An FOI analysis has revealed a major problem with cybersecurity breaches across UK councils plagued by a lack of funding and security.
Managed security services firm Redscan’s latest report, Disjointed and under-resourced: Cybersecurity across UK councils, analysed data collected in the FOI responses from more than 200 councils in England, Scotland, Wales and Northern Ireland.
The data suggests that as well as councils struggling to deal with services disruptions due to cyberattacks, they are also woefully under-prepared for current and future security challenges.
Councils play an important role in ensuring access to vital services, meaning they hold and process vast quantities of data, a prime target for malicious actors. Over the last 12 months, there have been numerous reports of data breaches at UK local authorities.
The Redscan report also highlights a lack of spending on security training, with only around 50% of all UK councils admitting that their staff have received cybersecurity training last year. Additionally, 45% of councils employ no professionals with recognised security qualifications.
Commenting on the data, Redscan CTO Mark Nicholls said: “There is significant room for councils to improve their readiness to tackle current cyber risks, as well as those that will emerge in the future as cities become smarter and more connected.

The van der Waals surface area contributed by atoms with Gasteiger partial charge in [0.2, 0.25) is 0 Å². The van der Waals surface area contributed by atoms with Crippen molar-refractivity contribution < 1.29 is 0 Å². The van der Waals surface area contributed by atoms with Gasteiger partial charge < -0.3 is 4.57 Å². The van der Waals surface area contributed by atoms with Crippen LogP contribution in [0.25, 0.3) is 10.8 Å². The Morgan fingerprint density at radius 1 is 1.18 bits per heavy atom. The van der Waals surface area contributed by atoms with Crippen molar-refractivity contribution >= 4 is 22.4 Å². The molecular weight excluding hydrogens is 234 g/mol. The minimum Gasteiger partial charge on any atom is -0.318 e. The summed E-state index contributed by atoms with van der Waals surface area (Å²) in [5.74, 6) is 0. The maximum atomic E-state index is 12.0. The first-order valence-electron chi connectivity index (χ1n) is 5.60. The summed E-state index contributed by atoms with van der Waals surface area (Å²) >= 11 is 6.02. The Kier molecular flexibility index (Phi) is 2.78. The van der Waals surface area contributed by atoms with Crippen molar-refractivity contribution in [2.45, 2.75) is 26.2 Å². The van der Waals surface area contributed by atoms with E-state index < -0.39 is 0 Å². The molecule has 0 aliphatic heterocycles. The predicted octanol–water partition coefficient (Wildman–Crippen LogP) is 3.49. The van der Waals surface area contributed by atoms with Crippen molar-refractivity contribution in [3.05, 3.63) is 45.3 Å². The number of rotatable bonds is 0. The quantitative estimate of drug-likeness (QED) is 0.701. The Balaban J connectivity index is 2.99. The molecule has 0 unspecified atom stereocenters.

“Every council has thousands of citizens depending on its services daily. Going offline due to a cyberattack can deny people access to critical services. To minimise the impact of data breaches, it is important that councils are constantly prepared to prevent, detect and respond to attacks. While our findings show that councils are taking some steps to achieve this, approaches vary widely and, in many cases, are not enough.
“Our analysis reveals some pretty shocking failings, such as 29 data breaches reported to the ICO by one council in a single year. The fact that approximately half of all council employees across the UK did not receive security training in 2020 is also concerning,” Nicholls added.
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Councils in the UK are beginning to adopt digital technologies across many of their systems in an attempt to update during rapid technological changes, such as Edinburgh council’s announcement that it would be extending a deal with global ICT provider CGI to help “realise the city’s digital ambitions”. However, lack of training and security practices has left them wide open to possible beaches.
There were many examples of councils being hit by major cyberattacks last year, stealing private data and knocking out vital systems. In February, Teesside council suffered a malware attack that knocked out its systems, potentially delaying offers of school places to children and putting public data at risk.
Additionally, Hackney council was hit by a major breach in October 2020. The attack disrupted services, as well as hackers stealing private data about citizens. The data was subsequently published online, likely on dark web forums, a popular tactic among cybercriminals and hackers.